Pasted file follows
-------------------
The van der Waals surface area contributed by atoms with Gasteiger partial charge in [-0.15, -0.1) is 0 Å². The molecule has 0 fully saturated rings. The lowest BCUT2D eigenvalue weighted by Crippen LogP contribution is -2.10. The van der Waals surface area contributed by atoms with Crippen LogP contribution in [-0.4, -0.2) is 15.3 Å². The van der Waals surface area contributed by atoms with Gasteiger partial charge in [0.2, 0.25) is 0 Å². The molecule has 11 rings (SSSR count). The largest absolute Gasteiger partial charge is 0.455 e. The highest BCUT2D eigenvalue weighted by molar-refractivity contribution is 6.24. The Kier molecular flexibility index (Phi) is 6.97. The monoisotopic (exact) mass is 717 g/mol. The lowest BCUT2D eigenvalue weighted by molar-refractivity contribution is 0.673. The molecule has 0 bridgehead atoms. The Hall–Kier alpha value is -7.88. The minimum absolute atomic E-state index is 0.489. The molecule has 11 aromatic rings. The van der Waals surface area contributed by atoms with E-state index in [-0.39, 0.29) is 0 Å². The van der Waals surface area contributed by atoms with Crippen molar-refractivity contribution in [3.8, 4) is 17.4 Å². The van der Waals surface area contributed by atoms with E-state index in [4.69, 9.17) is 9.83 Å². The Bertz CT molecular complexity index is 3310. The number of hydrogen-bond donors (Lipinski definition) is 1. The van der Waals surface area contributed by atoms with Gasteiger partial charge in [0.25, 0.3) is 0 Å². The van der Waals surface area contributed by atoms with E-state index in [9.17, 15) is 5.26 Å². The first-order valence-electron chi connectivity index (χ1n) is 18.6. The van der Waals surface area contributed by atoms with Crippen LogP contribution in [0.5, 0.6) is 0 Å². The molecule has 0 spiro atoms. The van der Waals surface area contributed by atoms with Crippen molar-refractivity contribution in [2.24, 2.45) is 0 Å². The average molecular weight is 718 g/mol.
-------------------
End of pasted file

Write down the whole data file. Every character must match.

The van der Waals surface area contributed by atoms with Gasteiger partial charge in [-0.15, -0.1) is 0 Å². The molecule has 0 fully saturated rings. The lowest BCUT2D eigenvalue weighted by Crippen LogP contribution is -2.10. The van der Waals surface area contributed by atoms with Crippen LogP contribution in [-0.4, -0.2) is 15.3 Å². The van der Waals surface area contributed by atoms with Gasteiger partial charge in [0.2, 0.25) is 0 Å². The molecule has 11 rings (SSSR count). The largest absolute Gasteiger partial charge is 0.455 e. The highest BCUT2D eigenvalue weighted by molar-refractivity contribution is 6.24. The Kier molecular flexibility index (Phi) is 6.97. The monoisotopic (exact) mass is 717 g/mol. The lowest BCUT2D eigenvalue weighted by molar-refractivity contribution is 0.673. The molecule has 0 bridgehead atoms. The Hall–Kier alpha value is -7.88. The minimum absolute atomic E-state index is 0.489. The molecule has 11 aromatic rings. The van der Waals surface area contributed by atoms with E-state index in [-0.39, 0.29) is 0 Å². The van der Waals surface area contributed by atoms with Crippen molar-refractivity contribution in [3.8, 4) is 17.4 Å². The van der Waals surface area contributed by atoms with E-state index in [4.69, 9.17) is 9.83 Å². The Bertz CT molecular complexity index is 3310. The number of hydrogen-bond donors (Lipinski definition) is 1. The van der Waals surface area contributed by atoms with Gasteiger partial charge in [0.25, 0.3) is 0 Å². The van der Waals surface area contributed by atoms with E-state index in [9.17, 15) is 5.26 Å². The first-order valence-electron chi connectivity index (χ1n) is 18.6. The van der Waals surface area contributed by atoms with Crippen LogP contribution in [0.5, 0.6) is 0 Å². The molecule has 0 spiro atoms. The van der Waals surface area contributed by atoms with Crippen molar-refractivity contribution in [2.24, 2.45) is 0 Å². The average molecular weight is 718 g/mol.